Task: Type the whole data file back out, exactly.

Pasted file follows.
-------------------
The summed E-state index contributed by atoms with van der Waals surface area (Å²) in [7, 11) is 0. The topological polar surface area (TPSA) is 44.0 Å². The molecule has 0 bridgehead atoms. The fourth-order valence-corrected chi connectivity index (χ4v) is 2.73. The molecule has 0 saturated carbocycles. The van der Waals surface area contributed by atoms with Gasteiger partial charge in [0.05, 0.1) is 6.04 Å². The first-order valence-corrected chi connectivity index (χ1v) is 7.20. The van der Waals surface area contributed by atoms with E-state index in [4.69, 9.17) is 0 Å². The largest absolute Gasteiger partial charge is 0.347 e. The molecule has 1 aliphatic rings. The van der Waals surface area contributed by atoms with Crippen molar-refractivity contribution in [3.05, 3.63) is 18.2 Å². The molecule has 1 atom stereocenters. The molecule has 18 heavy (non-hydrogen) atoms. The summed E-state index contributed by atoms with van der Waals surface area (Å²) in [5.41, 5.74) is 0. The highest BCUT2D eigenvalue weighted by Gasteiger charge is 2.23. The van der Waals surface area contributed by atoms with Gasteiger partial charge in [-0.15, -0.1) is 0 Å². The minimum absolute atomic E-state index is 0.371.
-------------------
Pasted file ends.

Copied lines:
The summed E-state index contributed by atoms with van der Waals surface area (Å²) in [7, 11) is 0. The topological polar surface area (TPSA) is 44.0 Å². The molecule has 0 bridgehead atoms. The fourth-order valence-corrected chi connectivity index (χ4v) is 2.73. The molecule has 0 saturated carbocycles. The van der Waals surface area contributed by atoms with Gasteiger partial charge in [0.05, 0.1) is 6.04 Å². The first-order valence-corrected chi connectivity index (χ1v) is 7.20. The van der Waals surface area contributed by atoms with E-state index in [4.69, 9.17) is 0 Å². The largest absolute Gasteiger partial charge is 0.347 e. The molecule has 1 aliphatic rings. The van der Waals surface area contributed by atoms with Crippen molar-refractivity contribution in [3.05, 3.63) is 18.2 Å². The molecule has 1 atom stereocenters. The molecule has 18 heavy (non-hydrogen) atoms. The summed E-state index contributed by atoms with van der Waals surface area (Å²) in [5.41, 5.74) is 0. The highest BCUT2D eigenvalue weighted by Gasteiger charge is 2.23. The van der Waals surface area contributed by atoms with Gasteiger partial charge in [-0.15, -0.1) is 0 Å². The minimum absolute atomic E-state index is 0.371.